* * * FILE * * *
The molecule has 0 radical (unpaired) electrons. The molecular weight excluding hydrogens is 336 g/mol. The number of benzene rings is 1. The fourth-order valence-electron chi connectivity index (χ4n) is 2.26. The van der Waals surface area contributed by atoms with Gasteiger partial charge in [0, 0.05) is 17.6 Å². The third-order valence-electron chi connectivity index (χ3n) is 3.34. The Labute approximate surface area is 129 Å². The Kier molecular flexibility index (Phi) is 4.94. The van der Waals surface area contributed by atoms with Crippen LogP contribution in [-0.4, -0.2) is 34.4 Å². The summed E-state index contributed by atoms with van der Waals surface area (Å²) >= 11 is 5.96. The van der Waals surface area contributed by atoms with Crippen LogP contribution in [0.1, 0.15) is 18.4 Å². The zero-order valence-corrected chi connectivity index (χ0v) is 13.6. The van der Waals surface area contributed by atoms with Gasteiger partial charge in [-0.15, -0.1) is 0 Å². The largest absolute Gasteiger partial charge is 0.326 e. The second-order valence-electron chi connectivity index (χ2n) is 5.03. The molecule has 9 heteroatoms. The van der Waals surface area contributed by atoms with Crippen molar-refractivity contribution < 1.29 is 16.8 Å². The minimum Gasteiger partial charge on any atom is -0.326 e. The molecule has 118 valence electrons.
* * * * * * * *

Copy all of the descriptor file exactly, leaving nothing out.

The molecule has 0 radical (unpaired) electrons. The molecular weight excluding hydrogens is 336 g/mol. The number of benzene rings is 1. The fourth-order valence-electron chi connectivity index (χ4n) is 2.26. The van der Waals surface area contributed by atoms with Gasteiger partial charge in [0, 0.05) is 17.6 Å². The third-order valence-electron chi connectivity index (χ3n) is 3.34. The Labute approximate surface area is 129 Å². The Kier molecular flexibility index (Phi) is 4.94. The van der Waals surface area contributed by atoms with Crippen LogP contribution in [-0.4, -0.2) is 34.4 Å². The summed E-state index contributed by atoms with van der Waals surface area (Å²) >= 11 is 5.96. The van der Waals surface area contributed by atoms with Crippen LogP contribution in [0.1, 0.15) is 18.4 Å². The zero-order valence-corrected chi connectivity index (χ0v) is 13.6. The van der Waals surface area contributed by atoms with Gasteiger partial charge in [-0.15, -0.1) is 0 Å². The largest absolute Gasteiger partial charge is 0.326 e. The second-order valence-electron chi connectivity index (χ2n) is 5.03. The molecule has 9 heteroatoms. The van der Waals surface area contributed by atoms with Crippen molar-refractivity contribution < 1.29 is 16.8 Å². The minimum Gasteiger partial charge on any atom is -0.326 e. The molecule has 118 valence electrons.